A mini-beast adventure.
















Taking scissors out to the garden to trim the hedges is super cutting practice. We also set up some turf back in the nursery to continue with this skill development.

Early years children improving scissor skills in the outside classroom

Tiny topiary

early years hedge cutting scissor skills ourflowerpatch.co.uk

Snip snip!










Harvest time is a great time to develop those fine motor skills and hand-eye co-ordination needed for writing! Again positional language, describing words and counting all are developed here too.

Picking berries as a fine motor skill activity in the early years ourflowerpatch.co.uk

Harvest time.

flavouring yoghurt language skills early years ourflowerpatch.co.uk



When we returned to Nursery we squished and squashed the blackcurrants to flavour the yogurt. Further opportunities to develop the children’s language- extending their vocabulary through developing describing words.


Following harvesting the pumpkins the children were challenged to predict what they thought would be inside the pumpkin. They made meaningful marks and drew, explaining to the teacher their thoughts and ideas about what they thought would be inside.

improving literacy in the outside classroom early years observational drawing pumpkin ourflowerpatch.co.uk


Improving literacy in outside classroom inside pumpkin adjectives in early years ourflowerpatch.co.uk

Exploring inside a pumpkin

We then opened the pumpkin together and took it in turns to ‘feel’ the contents on the pumpkin using our describing words.

These are just a few of the examples of how we use the school vegetable patch and we can see that all of these opportunities to develop talk and early literacy will impact on their reading and writing as the children move through the school. Introducing the children to word groups such as adjectives, encouraging them to pose questions and organise their thoughts and ideas. Who would have thought it…grammar in the garden!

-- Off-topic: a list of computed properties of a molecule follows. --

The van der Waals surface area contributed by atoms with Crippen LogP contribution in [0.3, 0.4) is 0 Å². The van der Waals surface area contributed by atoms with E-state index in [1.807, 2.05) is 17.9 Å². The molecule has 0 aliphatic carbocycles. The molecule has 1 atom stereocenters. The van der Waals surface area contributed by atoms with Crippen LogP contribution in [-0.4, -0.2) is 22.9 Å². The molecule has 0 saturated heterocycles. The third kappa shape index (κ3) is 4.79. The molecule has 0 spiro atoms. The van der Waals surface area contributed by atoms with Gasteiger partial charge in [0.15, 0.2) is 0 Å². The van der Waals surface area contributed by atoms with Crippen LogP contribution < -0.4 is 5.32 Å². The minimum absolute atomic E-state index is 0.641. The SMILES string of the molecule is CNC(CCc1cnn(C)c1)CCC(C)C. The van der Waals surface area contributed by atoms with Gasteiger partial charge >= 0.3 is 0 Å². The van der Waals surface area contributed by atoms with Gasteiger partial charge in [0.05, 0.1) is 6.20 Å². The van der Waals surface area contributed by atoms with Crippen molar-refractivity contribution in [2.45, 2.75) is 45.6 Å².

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Telling tales

Snowdrops in a primary school garden

A welcome sight in a winter garden.

This week is National Storytelling Week. We love a good story down on our patch. Cally often takes a book and a flask of coffee to her patch for a sneaky read between bursts of strenuous activity getting her plot ready for Spring. It’s good for your young growers to enjoy their patches as well as work in them. Let them spend time enjoying them at lunchtime. You’ll be surprised how attached they become to their plots and how much more care they take of them.

Why not hold a class storytelling event among the promise of fragrant blooms. You may have a few bulbs springing up or there may be a patch of snowdrops. Look hard enough and you’ll see signs of life but Winter storytelling sessions need thick coats, warm rugs, even old sleeping bags, hot chocolate, a bonfire and the kind of story that whisks you off to a winter wonderland. It’s the way storytelling used to be in the days before kindles, books and central heating. Ask for parent volunteers to come in and share their favourite stories or see if you can book a professional storyteller or author.

You can hold a summer event later in the year, make a den or a tent among the flowers with homemade lemonade or ice lollies. Recycle the lolly sticks as plant labels in the Autumn. However you celebrate National Storytelling Week in your flower patches, you might find these resources useful. Our members will be using their patches to encourage outdoor literacy activities in school this week. We have lots of lesson plans for activities which will get your young growers reading and writing – all the time getting up close and personal with nature.


Credit for the reading tent photograph to Will Heap and Kyle Books. This is taken from the fabulous book 101 Things For Kids To Do Outside, written by Dawn Isaac. You can read our review of it here.

Children reading  in a garden tent

Summer Story telling outside